Author Topic: Killing enzymes?  (Read 8961 times)

Offline hokerer

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Re: Killing enzymes?
« Reply #15 on: February 04, 2011, 11:45:39 AM »
I use this one as my certified "master" thermometer, not bad for $6.50...

http://cynmar.com/item_detail.aspx?ItemCode=09601951
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Offline oscarvan

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Re: Killing enzymes?
« Reply #16 on: February 04, 2011, 02:00:54 PM »
Well....I hit my gravity dead on..... so I got sugars. What kind of sugars I don't know.... We'll see how it attenuates. As I said in my oriinal post, it may or may not have gotten to 170 depending on which thermometer is right.....I have a gut feeling we're going to be OK here.

Meanwhile I will order one of those lollipop thermometers and make calibration tables for the various thermometers.

The good news is that I hit all my volumes dead on today.

Learning is taking place. 8)

I appreciate all the help.

Oscar.
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Offline denny

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Re: Killing enzymes?
« Reply #17 on: February 04, 2011, 02:06:20 PM »
Meanwhile I will order one of those lollipop thermometers and make calibration tables for the various thermometers.

I like to use the bimetal dial thermometers for brewing since they're so easy to adjust when you calibrate them.  Then you need to keep referring to a table.  And be sure to calibrate them in the mash temp range.
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Offline Kaiser

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Re: Killing enzymes?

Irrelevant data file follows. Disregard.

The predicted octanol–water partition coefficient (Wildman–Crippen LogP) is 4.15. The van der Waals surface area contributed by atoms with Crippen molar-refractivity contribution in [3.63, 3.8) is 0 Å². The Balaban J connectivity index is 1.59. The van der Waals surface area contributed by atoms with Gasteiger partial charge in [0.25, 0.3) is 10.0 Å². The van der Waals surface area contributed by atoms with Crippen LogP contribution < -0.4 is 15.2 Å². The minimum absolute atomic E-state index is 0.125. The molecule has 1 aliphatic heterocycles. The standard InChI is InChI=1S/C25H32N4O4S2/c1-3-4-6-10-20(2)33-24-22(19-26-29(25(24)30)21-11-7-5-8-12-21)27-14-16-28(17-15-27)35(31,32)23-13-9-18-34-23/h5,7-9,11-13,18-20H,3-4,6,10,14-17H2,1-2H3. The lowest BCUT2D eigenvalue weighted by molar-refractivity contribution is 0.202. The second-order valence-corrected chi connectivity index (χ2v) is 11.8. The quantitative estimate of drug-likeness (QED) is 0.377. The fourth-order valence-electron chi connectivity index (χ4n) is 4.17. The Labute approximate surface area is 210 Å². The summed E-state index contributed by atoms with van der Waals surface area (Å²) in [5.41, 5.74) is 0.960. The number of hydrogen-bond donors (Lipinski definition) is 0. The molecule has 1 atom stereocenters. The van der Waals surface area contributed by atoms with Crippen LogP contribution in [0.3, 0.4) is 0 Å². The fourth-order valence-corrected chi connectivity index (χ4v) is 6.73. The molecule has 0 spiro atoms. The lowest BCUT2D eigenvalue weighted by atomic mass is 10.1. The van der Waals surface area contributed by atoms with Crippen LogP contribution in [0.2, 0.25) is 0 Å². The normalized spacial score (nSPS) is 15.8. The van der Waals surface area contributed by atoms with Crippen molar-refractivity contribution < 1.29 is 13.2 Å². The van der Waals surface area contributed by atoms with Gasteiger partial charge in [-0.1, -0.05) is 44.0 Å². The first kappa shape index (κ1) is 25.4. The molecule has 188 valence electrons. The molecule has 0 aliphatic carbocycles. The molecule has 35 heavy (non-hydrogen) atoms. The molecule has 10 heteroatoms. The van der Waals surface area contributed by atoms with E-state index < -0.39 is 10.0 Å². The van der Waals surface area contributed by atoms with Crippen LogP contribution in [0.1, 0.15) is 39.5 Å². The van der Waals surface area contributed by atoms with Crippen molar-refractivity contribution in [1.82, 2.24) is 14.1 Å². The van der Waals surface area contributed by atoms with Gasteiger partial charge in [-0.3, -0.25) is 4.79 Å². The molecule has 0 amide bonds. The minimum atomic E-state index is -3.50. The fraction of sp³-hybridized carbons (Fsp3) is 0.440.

« Reply #18 on: February 04, 2011, 02:53:18 PM »
Those activity graphs are great, what is the original source for the data? 

The PDF seems to be gone from the link at which I found this. I'll have to check if I have a copy at home.

Kai

Offline euge

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Re: Killing enzymes?
« Reply #19 on: February 04, 2011, 03:22:01 PM »
We're talking a few minutes here. Having the conflict I went with the hottest temp and stirred the mash lid off until it came down, but I may in fact be too cool now.

I REALLY need some decent thermometers. I can't control what I can't measure accurately....these $7 dial thermometers are toys.

Anyone have a source for accurate tools?

I'm extremely pleased with my Superfast Splashproof Thermapen which is also NIST certified. A little pricey but it gives me reads in seconds.

Oscar if you keep a bit of ice handy, a handful can drop the mash a couple degrees in those panicky first moments.
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Offline denny

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Re: Killing enzymes?
« Reply #20 on: February 04, 2011, 03:37:06 PM »
Those are great, Euge.  I'm trying to justify the price....hmmm, my birthday's in a couple weeks..... ;D
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Offline oscarvan

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Re: Killing enzymes?
« Reply #21 on: February 04, 2011, 03:38:19 PM »
Quote
And be sure to calibrate them in the mash temp range.

Good idea!

Quote
Oscar if you keep a bit of ice handy, a handful can drop the mash a couple degrees in those panicky first moments.

Another good idea..... However, as I am getting my system dialed in I am figuring out that there is very little heat loss from HLT to MLT...... so instead of going with 10º I will go with 5º which gives me a greater margin of error on the 170º and gets me closer to the target.

A little better every time.
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http://www.woodenshoemusic.com/WSBW/WSBW_All_grain_Setup.html
I brew WITH style..... not necessarily TO style.....

Offline tom

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Re: Killing enzymes?
« Reply #22 on: February 04, 2011, 03:54:20 PM »
Once enzymes are denatured it is irreversible.
That is true for some proteins, but certainly not for all. ;)
Thanks for correcting me. Learn something new every day.
Reviewing enzymes it appears they were first described in brewers yeast. Once again beer has saved the world!